When things got a little hectic Korvi would simply speak up with instructions and they would settle down. The volunteers were so helpful and supportive of the activity and so happy to see the kids so happy. The smiles and proud looks on their faces were unforgettable. In the end, the volunteers, as well as some of the students, had paint-covered hands. As the mural neared completion, the paint began to run out and the students calmed down, we were given a rousing “Thank You” from the students who then broke up into circles, each led by a volunteer. They recited the alphabet in English, went through numbers and sang songs. I sat in one of the circles and drew pictures of images that the kids called out and then they would spell the word describing the image in English.

After two hours or so of this magical time the students filed out in line as they had come in and the mural was nearly complete. I hope that the students are filled with pride when they see the mural and it reminds them of our time together. In one morning at the Jaago school I learned that faith in humanity and the effect that education can have on a local population is tremendous. I saw for myself the difference between the barefoot, tattered and hungry kids on the street and the students at the school.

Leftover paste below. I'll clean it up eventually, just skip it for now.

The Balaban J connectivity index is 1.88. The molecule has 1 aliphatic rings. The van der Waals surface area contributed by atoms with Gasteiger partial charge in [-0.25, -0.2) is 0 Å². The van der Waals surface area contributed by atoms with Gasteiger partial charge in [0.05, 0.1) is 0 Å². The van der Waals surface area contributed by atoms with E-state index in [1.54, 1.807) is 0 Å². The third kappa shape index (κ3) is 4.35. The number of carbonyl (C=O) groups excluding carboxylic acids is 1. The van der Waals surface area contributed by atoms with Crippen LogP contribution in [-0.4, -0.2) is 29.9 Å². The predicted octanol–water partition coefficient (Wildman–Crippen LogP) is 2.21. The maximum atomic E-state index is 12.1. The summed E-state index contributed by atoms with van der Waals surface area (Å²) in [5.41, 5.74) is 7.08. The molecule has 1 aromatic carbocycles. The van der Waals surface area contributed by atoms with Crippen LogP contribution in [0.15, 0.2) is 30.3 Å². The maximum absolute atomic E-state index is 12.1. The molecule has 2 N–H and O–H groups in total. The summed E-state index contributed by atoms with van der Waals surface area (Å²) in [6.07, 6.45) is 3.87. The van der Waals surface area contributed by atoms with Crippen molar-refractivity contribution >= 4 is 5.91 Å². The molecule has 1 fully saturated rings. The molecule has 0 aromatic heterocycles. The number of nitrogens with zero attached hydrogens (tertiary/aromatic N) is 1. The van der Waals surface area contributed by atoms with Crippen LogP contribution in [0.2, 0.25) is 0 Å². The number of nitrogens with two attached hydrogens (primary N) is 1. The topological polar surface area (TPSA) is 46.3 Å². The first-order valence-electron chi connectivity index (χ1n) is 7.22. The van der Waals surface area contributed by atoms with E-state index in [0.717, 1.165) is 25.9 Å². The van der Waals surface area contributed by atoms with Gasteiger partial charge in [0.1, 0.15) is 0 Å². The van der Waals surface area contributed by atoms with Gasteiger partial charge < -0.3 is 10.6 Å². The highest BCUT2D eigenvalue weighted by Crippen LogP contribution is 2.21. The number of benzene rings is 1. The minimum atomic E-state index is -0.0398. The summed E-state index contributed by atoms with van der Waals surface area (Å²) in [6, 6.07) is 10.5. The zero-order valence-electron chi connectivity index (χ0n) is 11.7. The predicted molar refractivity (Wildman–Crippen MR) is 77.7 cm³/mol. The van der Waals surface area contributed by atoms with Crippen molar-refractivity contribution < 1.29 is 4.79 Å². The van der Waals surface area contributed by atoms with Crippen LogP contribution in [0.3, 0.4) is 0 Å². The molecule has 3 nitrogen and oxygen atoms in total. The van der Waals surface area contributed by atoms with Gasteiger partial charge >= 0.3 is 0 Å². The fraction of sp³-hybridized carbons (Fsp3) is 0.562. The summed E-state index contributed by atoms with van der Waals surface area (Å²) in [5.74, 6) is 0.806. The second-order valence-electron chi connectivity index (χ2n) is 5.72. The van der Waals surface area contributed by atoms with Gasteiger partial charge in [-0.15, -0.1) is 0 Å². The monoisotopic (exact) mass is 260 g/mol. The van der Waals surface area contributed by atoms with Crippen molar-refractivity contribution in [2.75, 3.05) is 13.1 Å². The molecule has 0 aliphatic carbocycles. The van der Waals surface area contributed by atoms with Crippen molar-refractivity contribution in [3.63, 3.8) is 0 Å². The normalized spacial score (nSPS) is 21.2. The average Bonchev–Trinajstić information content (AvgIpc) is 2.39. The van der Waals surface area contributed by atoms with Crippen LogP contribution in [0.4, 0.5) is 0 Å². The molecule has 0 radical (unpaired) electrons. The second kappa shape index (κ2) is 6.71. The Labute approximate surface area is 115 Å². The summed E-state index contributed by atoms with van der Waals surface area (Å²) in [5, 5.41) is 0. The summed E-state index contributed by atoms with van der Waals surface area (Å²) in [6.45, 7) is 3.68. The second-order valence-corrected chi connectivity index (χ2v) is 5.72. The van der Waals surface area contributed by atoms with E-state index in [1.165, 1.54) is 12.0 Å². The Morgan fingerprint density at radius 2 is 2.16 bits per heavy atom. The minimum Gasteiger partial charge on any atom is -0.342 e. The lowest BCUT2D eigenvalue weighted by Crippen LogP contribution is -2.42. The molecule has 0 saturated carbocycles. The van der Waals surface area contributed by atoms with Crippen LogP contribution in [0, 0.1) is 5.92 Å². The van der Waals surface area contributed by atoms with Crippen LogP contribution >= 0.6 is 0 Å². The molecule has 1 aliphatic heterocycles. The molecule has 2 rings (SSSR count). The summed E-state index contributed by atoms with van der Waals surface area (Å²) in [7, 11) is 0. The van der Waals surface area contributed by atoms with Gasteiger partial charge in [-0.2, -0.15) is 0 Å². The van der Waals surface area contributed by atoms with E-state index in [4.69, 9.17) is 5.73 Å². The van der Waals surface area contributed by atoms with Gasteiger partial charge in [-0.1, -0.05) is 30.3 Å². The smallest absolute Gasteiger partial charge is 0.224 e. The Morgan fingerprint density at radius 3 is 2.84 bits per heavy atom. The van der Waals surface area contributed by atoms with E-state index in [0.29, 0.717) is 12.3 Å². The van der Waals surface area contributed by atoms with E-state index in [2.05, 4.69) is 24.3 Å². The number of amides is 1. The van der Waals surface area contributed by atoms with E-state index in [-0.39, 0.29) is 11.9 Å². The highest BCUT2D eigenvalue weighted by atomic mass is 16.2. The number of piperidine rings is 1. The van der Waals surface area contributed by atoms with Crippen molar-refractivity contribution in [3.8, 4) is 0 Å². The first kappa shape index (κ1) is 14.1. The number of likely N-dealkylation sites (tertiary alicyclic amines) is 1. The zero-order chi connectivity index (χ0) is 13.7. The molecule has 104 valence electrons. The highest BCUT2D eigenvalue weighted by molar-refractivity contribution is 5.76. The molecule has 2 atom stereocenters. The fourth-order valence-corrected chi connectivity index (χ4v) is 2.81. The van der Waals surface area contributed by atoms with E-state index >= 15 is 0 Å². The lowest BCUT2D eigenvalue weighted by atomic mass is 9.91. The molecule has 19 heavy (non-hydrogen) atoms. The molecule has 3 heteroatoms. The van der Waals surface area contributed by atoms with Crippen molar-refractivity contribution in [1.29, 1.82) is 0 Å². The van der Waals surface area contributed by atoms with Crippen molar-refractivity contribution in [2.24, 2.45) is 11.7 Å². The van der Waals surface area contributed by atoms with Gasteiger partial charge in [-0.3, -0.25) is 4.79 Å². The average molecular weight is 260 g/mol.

Something as simple as a building, a uniform, a bite to eat, a little health care and some loving and caring teachers, can transform the lives of thousands, contribute to positive change and, in the long run, turn the tides in Bangladesh . Each and every student in the Jaago school will absolutely have a better life with a chance for advancement than those outside it’s doors, especially after learning English. What Korvi and his volunteers have and will continue to do at the Jaago school(s), with, so far, minimal funding, is more than a miracle for so many children.

The beautiful, magical and tragic country of Bangladesh needs a lot of help and this school is a beginning. I am now back at home in the U.S. and in retrospect, the morning at the Jaago School is one of the most remarkable experiences that I had in Bangladesh and, for that matter, in my life. Rafu, one of the students, did a drawing that was included in the American Center’s final exhibit at the Dhaka Art Center and I will never forget his face when he saw it framed and hanging at the opening.

I encourage anyone who can to support the school and/or sponsor a student and I hope to return to paint a bigger mural on the next Jaago school wall. For just $20/month, you can invest into the life of a child. I am thankful to Lauren Lovelace and the American Center of the U.S. embassy for making this experience possible and to Korvi Rackshand for seeing a need and finding a way to fulfill it.

[text & photos originally published at]